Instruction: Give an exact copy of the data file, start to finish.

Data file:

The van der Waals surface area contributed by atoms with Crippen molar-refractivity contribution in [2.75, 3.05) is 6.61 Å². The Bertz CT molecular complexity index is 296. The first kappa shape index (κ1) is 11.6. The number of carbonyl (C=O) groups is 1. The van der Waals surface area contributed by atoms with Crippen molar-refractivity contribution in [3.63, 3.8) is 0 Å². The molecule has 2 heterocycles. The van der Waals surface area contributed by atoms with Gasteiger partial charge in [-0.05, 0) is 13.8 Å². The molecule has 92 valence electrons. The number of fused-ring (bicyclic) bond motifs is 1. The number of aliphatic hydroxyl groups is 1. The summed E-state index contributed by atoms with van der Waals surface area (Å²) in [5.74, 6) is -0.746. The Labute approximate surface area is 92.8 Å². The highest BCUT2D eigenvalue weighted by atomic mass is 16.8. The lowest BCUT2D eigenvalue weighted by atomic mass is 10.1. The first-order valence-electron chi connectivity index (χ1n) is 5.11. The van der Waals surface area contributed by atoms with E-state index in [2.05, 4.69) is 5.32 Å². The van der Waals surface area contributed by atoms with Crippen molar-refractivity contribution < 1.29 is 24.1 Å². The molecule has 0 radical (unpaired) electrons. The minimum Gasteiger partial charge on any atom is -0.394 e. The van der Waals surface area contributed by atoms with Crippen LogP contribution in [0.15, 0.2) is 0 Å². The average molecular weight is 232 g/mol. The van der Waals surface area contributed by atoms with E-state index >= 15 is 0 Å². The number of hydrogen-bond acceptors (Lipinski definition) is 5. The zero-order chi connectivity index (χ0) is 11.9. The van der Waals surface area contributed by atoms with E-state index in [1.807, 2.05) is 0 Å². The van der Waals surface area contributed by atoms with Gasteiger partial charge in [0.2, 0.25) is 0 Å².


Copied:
The van der Waals surface area contributed by atoms with Crippen molar-refractivity contribution in [2.75, 3.05) is 6.61 Å². The Bertz CT molecular complexity index is 296. The first kappa shape index (κ1) is 11.6. The number of carbonyl (C=O) groups is 1. The van der Waals surface area contributed by atoms with Crippen molar-refractivity contribution in [3.63, 3.8) is 0 Å². The molecule has 2 heterocycles. The van der Waals surface area contributed by atoms with Gasteiger partial charge in [-0.05, 0) is 13.8 Å². The molecule has 92 valence electrons. The number of fused-ring (bicyclic) bond motifs is 1. The number of aliphatic hydroxyl groups is 1. The summed E-state index contributed by atoms with van der Waals surface area (Å²) in [5.74, 6) is -0.746. The Labute approximate surface area is 92.8 Å². The highest BCUT2D eigenvalue weighted by atomic mass is 16.8. The lowest BCUT2D eigenvalue weighted by atomic mass is 10.1. The first-order valence-electron chi connectivity index (χ1n) is 5.11. The van der Waals surface area contributed by atoms with E-state index in [2.05, 4.69) is 5.32 Å². The van der Waals surface area contributed by atoms with Crippen molar-refractivity contribution < 1.29 is 24.1 Å². The molecule has 0 radical (unpaired) electrons. The minimum Gasteiger partial charge on any atom is -0.394 e. The van der Waals surface area contributed by atoms with Crippen LogP contribution in [0.15, 0.2) is 0 Å². The average molecular weight is 232 g/mol. The van der Waals surface area contributed by atoms with E-state index >= 15 is 0 Å². The number of hydrogen-bond acceptors (Lipinski definition) is 5. The zero-order chi connectivity index (χ0) is 11.9. The van der Waals surface area contributed by atoms with E-state index in [1.807, 2.05) is 0 Å². The van der Waals surface area contributed by atoms with Gasteiger partial charge in [0.2, 0.25) is 0 Å².